I have no problem with most of the flight directions airline crews give passengers, except for one. The order to turn off all electronic devices–“anything with an on or off switch”–gets in the way of picture-taking on takeoffs and landing. I have never heard the electronic point-and-shoot photography has even interfered with a plane’s avionics or brought down a flight, and I’ve seen landing videos shot right in the cockpits of big commercial jets, so I persist in the habit. Here’s an example from last Saturday: my Southwest flight from Oakland on approach to Portland airport. The image is looking southeast over Sauvie Island, just west of the Willamette River and the city. How do I know? I spent a while checking my images of the approach against Google Maps satellite images and online maps. I don’t know the area at all, and had to orient myself as to the direction of our approach–some later images corrected my impression that we were landing east-to-west; it was the exact opposite. That upside-down Y intersection at the lower left is where Reeder Road, coming from the left, meets Oak Island Road, coming from the right. I couldn’t find the name of that stream winding through the center of the frame, but you can see the Multnomah Channel, just west of its confluence with the Willamette, at the very top of the picture. Compare the satellite image of the spot.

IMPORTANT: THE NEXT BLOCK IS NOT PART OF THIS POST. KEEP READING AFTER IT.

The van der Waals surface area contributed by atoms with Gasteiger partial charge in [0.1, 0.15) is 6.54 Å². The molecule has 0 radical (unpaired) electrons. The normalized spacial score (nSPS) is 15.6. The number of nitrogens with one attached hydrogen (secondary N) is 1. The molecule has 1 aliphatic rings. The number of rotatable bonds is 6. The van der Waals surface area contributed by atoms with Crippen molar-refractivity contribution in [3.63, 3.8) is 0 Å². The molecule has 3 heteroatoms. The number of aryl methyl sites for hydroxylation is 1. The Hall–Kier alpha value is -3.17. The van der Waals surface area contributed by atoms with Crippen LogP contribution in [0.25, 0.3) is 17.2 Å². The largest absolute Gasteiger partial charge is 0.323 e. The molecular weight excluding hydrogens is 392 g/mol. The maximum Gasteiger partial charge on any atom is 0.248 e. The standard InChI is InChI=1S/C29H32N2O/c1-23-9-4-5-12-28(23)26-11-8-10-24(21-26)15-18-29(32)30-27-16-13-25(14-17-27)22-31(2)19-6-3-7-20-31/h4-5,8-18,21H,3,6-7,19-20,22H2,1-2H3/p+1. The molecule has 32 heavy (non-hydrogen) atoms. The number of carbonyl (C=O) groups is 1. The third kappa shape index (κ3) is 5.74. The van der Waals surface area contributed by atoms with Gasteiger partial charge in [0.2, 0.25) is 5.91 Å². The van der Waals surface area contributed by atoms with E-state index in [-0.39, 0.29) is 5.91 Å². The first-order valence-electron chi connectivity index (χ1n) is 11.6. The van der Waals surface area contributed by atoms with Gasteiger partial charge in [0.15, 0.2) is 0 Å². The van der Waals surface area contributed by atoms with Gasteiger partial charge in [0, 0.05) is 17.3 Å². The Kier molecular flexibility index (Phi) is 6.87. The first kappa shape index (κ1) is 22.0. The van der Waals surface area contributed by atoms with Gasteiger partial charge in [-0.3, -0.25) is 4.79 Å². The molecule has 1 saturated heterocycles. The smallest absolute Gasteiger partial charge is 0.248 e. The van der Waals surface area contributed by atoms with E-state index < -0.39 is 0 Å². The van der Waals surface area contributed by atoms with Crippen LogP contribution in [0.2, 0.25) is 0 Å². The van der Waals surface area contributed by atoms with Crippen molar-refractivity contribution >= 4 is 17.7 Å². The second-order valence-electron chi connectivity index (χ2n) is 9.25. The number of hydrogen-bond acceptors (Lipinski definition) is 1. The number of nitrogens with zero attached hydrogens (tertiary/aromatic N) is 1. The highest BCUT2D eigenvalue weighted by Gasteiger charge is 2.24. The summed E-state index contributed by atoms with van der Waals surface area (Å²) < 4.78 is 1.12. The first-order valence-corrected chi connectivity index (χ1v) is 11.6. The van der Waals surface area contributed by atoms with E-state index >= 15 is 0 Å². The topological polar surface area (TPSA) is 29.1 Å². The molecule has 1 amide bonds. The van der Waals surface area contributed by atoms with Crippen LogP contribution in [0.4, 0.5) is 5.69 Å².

In Portland on Monday evening, Pete took me on a favorite walk from his place in northeast Portland, up to Mount Tabor (two or maybe three facts he alleged on our stroll: Mount Tabor is an extinct volcano, and Portland is one of two cities that has an extinct volcano inside its municipal boundaries; the other is Bend, Oregon). Anyway, it was beautiful up there with the late twilight. Lots of people picknicking, walking, taking in the views; we happened upon one group sitting in a meadow, playing guitars and singing. We spotted the two guys above at a west-facing view near the summit. What got our attention was their smoking: they were seriously attending to smoking pipes. Of course, I wanted to capture smoke curling up from their inextinguishable briars. Alas, I couldn’t get an angle on my subjects that wouldn conceal my intentions. This angle was OK, though, especially after I noticed the little dog under the bench. (Below: Mount Hood, seen from the eastern crest of Mount Tabor.)